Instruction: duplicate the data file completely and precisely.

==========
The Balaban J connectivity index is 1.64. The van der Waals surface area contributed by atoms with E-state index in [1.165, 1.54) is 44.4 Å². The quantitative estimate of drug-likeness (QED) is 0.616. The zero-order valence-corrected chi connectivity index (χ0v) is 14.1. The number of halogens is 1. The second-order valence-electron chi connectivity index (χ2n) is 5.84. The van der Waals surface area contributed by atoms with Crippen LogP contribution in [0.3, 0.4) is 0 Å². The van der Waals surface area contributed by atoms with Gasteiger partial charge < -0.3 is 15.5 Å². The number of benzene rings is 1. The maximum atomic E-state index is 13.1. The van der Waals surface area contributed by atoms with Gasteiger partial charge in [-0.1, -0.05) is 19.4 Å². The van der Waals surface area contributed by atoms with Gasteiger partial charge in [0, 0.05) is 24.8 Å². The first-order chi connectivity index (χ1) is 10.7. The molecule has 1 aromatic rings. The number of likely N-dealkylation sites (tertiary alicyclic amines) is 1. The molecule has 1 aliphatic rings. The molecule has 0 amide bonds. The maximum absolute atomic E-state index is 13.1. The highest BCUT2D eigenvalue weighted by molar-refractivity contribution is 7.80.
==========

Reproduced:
The Balaban J connectivity index is 1.64. The van der Waals surface area contributed by atoms with E-state index in [1.165, 1.54) is 44.4 Å². The quantitative estimate of drug-likeness (QED) is 0.616. The zero-order valence-corrected chi connectivity index (χ0v) is 14.1. The number of halogens is 1. The second-order valence-electron chi connectivity index (χ2n) is 5.84. The van der Waals surface area contributed by atoms with Crippen LogP contribution in [0.3, 0.4) is 0 Å². The van der Waals surface area contributed by atoms with Gasteiger partial charge < -0.3 is 15.5 Å². The number of benzene rings is 1. The maximum atomic E-state index is 13.1. The van der Waals surface area contributed by atoms with Gasteiger partial charge in [-0.1, -0.05) is 19.4 Å². The van der Waals surface area contributed by atoms with Gasteiger partial charge in [0, 0.05) is 24.8 Å². The first-order chi connectivity index (χ1) is 10.7. The molecule has 1 aromatic rings. The number of likely N-dealkylation sites (tertiary alicyclic amines) is 1. The molecule has 1 aliphatic rings. The molecule has 0 amide bonds. The maximum absolute atomic E-state index is 13.1. The highest BCUT2D eigenvalue weighted by molar-refractivity contribution is 7.80.